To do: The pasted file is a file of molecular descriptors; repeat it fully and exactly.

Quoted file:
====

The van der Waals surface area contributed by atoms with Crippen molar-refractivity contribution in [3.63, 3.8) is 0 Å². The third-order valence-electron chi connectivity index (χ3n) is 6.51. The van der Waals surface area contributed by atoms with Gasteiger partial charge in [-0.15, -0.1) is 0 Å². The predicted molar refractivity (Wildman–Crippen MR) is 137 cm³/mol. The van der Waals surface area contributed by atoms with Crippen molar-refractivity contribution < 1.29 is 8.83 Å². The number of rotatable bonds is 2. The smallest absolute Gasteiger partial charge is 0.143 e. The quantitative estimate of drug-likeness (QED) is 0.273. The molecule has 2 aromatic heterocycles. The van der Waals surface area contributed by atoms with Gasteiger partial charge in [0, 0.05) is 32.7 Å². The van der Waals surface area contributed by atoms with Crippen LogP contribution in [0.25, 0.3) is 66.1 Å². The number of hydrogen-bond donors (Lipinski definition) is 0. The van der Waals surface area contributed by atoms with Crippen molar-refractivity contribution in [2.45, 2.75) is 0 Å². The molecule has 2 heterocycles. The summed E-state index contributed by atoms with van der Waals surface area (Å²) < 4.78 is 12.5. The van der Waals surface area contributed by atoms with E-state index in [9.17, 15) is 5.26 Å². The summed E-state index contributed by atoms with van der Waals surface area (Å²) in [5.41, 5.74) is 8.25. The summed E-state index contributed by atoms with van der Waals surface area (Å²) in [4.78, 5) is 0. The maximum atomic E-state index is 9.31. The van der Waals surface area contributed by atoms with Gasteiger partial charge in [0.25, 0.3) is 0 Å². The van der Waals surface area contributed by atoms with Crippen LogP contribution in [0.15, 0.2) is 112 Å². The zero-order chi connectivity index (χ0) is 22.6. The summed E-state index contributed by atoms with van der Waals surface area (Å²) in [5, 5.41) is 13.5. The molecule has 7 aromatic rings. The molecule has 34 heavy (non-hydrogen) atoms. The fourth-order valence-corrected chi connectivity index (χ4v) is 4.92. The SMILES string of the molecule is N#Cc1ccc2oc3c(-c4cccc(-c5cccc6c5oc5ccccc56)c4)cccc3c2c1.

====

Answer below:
The van der Waals surface area contributed by atoms with Crippen molar-refractivity contribution in [3.63, 3.8) is 0 Å². The third-order valence-electron chi connectivity index (χ3n) is 6.51. The van der Waals surface area contributed by atoms with Gasteiger partial charge in [-0.15, -0.1) is 0 Å². The predicted molar refractivity (Wildman–Crippen MR) is 137 cm³/mol. The van der Waals surface area contributed by atoms with Crippen molar-refractivity contribution < 1.29 is 8.83 Å². The number of rotatable bonds is 2. The smallest absolute Gasteiger partial charge is 0.143 e. The quantitative estimate of drug-likeness (QED) is 0.273. The molecule has 2 aromatic heterocycles. The van der Waals surface area contributed by atoms with Gasteiger partial charge in [0, 0.05) is 32.7 Å². The van der Waals surface area contributed by atoms with Crippen LogP contribution in [0.25, 0.3) is 66.1 Å². The number of hydrogen-bond donors (Lipinski definition) is 0. The van der Waals surface area contributed by atoms with Crippen molar-refractivity contribution in [2.45, 2.75) is 0 Å². The molecule has 2 heterocycles. The summed E-state index contributed by atoms with van der Waals surface area (Å²) < 4.78 is 12.5. The van der Waals surface area contributed by atoms with E-state index in [9.17, 15) is 5.26 Å². The summed E-state index contributed by atoms with van der Waals surface area (Å²) in [5.41, 5.74) is 8.25. The summed E-state index contributed by atoms with van der Waals surface area (Å²) in [4.78, 5) is 0. The maximum atomic E-state index is 9.31. The van der Waals surface area contributed by atoms with Gasteiger partial charge in [0.25, 0.3) is 0 Å². The van der Waals surface area contributed by atoms with Crippen LogP contribution in [0.15, 0.2) is 112 Å². The zero-order chi connectivity index (χ0) is 22.6. The summed E-state index contributed by atoms with van der Waals surface area (Å²) in [5, 5.41) is 13.5. The molecule has 7 aromatic rings. The molecule has 34 heavy (non-hydrogen) atoms. The fourth-order valence-corrected chi connectivity index (χ4v) is 4.92. The SMILES string of the molecule is N#Cc1ccc2oc3c(-c4cccc(-c5cccc6c5oc5ccccc56)c4)cccc3c2c1.